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April 1, 2020

COVID-19 Update April 1, 2020

COVID-19 Update April 1, 2020

To the Bloom Healthcare community,

Bloom Healthcare intends on being your trusted source of information concerning the coronavirus. We will be circulating this publication weekly and/or as we receive new information from the CDC, AMDA, White House, CO Department of Public Health, international medical journals and other sources.  Bloom understands that we are all supporting the same vulnerable population and we appreciate your dedication and a solid team approach. We encourage you to reach out to us at 303.993.1330 or directly to your Bloom provider should you have any questions or require clarification.

 

The Latest:

Despite relatively low reports of COVID-19 cases in Colorado, the virus is very present in our community.  Cases are significantly underreported due to the lack of testing capabilities.  We estimate that upwards of 18 local area assisted and independent living communities have at least one case of the coronavirus.  It’s essential that we double down on preventative measures now, and not be lulled into a false sense of security given that Colorado has not kept pace with New York.

Bloom’s Assisted and Independent Living Community Recommendations

1. Stay the course.   We’re still in the early stages of the spread of the coronavirus.   Three weeks can pass from the time of exposure until serious symptoms develop. It’s essential that we stay diligent in order to protect our patients until the threat has passed.  Do not relax your standards.

2. Enforce social distancing.  This is essential in both our personal lives and within your community.  Keeping residents out of communal spaces – no bingo, no communal meals, etc. – is one of the best ways to prevent lateral spread.

3. Enforce strict entry policies.  Continue to refine and lock down your entry policies, including appropriate restrictions for staff and outside services.  Require temperature checks upon entry.

4. Refine your COVID-19 Emergency Plan.  It is likely COVID-19 has, or soon will, enter your community.   Several area communities have confirmed cases and several more have Patients Under Suspicion.   If you have one case, you must assume many are infected. You need to protect your staff with proper PPE.

a. Isolate and Cohort infected patients.  Infected and suspected residents should be isolated either in their room or to a wing of the community designated for infected residents. Infected patients should wear a face mask to reduce spread if possible.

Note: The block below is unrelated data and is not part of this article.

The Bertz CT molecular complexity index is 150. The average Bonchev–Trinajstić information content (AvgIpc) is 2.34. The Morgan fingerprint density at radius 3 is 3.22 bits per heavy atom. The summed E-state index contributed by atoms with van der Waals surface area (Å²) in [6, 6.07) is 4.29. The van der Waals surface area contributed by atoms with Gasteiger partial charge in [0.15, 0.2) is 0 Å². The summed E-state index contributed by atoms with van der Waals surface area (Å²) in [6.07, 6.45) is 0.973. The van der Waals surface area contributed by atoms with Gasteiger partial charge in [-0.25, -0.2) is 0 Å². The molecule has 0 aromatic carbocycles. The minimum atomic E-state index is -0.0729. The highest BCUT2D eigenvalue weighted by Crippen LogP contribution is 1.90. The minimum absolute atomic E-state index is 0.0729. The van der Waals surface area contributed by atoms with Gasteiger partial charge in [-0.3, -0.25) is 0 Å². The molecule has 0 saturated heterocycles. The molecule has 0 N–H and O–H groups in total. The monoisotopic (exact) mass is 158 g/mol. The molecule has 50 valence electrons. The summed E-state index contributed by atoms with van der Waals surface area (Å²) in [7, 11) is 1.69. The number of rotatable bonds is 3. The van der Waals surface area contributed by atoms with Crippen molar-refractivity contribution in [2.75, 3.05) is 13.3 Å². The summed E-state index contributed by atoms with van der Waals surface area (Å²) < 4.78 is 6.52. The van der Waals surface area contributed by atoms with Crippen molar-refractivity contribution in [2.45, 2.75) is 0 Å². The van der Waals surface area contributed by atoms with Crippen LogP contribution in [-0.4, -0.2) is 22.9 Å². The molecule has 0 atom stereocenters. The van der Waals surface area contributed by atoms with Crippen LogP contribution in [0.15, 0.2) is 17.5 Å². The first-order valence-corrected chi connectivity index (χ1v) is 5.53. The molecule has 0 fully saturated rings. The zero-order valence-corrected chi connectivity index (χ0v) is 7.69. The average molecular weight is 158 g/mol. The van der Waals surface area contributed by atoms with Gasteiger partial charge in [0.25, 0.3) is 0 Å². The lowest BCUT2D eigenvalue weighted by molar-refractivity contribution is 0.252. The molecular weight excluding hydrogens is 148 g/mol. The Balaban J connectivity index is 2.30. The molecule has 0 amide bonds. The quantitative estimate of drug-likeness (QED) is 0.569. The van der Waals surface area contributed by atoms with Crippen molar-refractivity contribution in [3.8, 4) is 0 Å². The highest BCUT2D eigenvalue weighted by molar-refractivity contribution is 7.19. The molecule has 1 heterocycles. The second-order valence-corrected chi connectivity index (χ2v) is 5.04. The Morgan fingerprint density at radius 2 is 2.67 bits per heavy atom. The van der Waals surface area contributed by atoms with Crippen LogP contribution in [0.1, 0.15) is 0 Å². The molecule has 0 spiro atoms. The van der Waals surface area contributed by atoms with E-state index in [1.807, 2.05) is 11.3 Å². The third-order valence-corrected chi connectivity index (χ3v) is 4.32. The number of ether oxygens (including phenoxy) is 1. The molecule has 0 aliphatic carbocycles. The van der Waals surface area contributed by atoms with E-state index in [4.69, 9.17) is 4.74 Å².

b. Refine your PPE plan.  Prepare for critical shortages. Front-line care providers must remain protected. This may mean wearing PPE during an entire shift and never removing their N-95 respirator.
c. Train and Fit Test your staff.  Proper training and fitting are essential for PPE to work. Precautions and training need to include proper technique for removing PPE. If you are unsure how to complete a fit test, OSHA has instructions and demonstration videos on its website.

5. Active Screening    Due to the nature of this virus and the prevalence in our communities, we do NOT recommend the AMDA guidelines regarding active screening twice a day.   The risk of infecting the staff or lateral spread within a community exceeds the benefits of this strategy.  Residents with any change in symptoms should be immediately isolated and reported to Bloom.

6. Active Management   When actively managing patients with confirmed or suspected COVID-19, the most pressing question is when/if to send to the hospital. The development of viral pneumonia around day 5 of illness can cause a decline in oxygen levels. If goals are aggressive, this patient needs emergent transport.   If goals are palliative or hospice, we do NOT recommend testing pulse oximetry twice a day.  Instead we suggest support with hospice.

7. Negative tests do not rule out COVID-19.  Available testing requires active symptoms and can be falsely negative.  Due to limited testing supplies, testing patients who are asymptomatic to confirm a negative diagnoses is not appropriate.

What does this disease look like?

We appreciate your partnership and continued diligence.

 

Sincerely,

Thomas Lally, MD